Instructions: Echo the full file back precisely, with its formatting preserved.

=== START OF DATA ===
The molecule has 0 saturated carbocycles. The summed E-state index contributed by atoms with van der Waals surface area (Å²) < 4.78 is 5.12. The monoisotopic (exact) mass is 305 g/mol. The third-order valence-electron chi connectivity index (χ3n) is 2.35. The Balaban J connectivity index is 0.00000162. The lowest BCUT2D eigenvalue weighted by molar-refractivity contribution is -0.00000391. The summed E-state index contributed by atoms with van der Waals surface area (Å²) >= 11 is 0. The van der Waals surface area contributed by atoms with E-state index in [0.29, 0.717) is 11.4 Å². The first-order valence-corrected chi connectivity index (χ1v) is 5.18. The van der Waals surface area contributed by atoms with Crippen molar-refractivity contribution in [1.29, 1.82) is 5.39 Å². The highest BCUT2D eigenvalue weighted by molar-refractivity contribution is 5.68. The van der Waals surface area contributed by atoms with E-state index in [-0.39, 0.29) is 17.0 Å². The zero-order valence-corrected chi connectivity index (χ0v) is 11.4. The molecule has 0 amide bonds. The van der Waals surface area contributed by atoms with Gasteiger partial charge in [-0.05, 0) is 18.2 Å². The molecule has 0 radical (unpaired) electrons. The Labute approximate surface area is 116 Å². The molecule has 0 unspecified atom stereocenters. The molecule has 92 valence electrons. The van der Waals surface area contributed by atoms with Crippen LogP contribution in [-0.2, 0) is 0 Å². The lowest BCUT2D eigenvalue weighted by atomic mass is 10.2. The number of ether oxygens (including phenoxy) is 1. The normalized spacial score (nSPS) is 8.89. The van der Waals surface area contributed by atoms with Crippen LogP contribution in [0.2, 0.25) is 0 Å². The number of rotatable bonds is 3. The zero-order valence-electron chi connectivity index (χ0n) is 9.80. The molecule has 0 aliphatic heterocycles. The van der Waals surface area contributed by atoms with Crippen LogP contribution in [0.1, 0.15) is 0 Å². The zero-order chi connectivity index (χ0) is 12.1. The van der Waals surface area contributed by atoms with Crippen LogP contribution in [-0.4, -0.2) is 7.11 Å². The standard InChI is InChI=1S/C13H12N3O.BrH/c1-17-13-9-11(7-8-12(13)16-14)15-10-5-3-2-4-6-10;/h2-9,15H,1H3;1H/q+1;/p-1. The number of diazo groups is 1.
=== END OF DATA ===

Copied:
The molecule has 0 saturated carbocycles. The summed E-state index contributed by atoms with van der Waals surface area (Å²) < 4.78 is 5.12. The monoisotopic (exact) mass is 305 g/mol. The third-order valence-electron chi connectivity index (χ3n) is 2.35. The Balaban J connectivity index is 0.00000162. The lowest BCUT2D eigenvalue weighted by molar-refractivity contribution is -0.00000391. The summed E-state index contributed by atoms with van der Waals surface area (Å²) >= 11 is 0. The van der Waals surface area contributed by atoms with E-state index in [0.29, 0.717) is 11.4 Å². The first-order valence-corrected chi connectivity index (χ1v) is 5.18. The van der Waals surface area contributed by atoms with Crippen molar-refractivity contribution in [1.29, 1.82) is 5.39 Å². The highest BCUT2D eigenvalue weighted by molar-refractivity contribution is 5.68. The van der Waals surface area contributed by atoms with E-state index in [-0.39, 0.29) is 17.0 Å². The zero-order valence-corrected chi connectivity index (χ0v) is 11.4. The molecule has 0 amide bonds. The van der Waals surface area contributed by atoms with Gasteiger partial charge in [-0.05, 0) is 18.2 Å². The molecule has 0 radical (unpaired) electrons. The Labute approximate surface area is 116 Å². The molecule has 0 unspecified atom stereocenters. The molecule has 92 valence electrons. The van der Waals surface area contributed by atoms with Crippen LogP contribution in [-0.2, 0) is 0 Å². The lowest BCUT2D eigenvalue weighted by atomic mass is 10.2. The number of ether oxygens (including phenoxy) is 1. The normalized spacial score (nSPS) is 8.89. The van der Waals surface area contributed by atoms with Crippen LogP contribution in [0.2, 0.25) is 0 Å². The number of rotatable bonds is 3. The zero-order valence-electron chi connectivity index (χ0n) is 9.80. The molecule has 0 aliphatic heterocycles. The van der Waals surface area contributed by atoms with Crippen LogP contribution in [0.1, 0.15) is 0 Å². The zero-order chi connectivity index (χ0) is 12.1. The van der Waals surface area contributed by atoms with Crippen LogP contribution in [-0.4, -0.2) is 7.11 Å². The standard InChI is InChI=1S/C13H12N3O.BrH/c1-17-13-9-11(7-8-12(13)16-14)15-10-5-3-2-4-6-10;/h2-9,15H,1H3;1H/q+1;/p-1. The number of diazo groups is 1.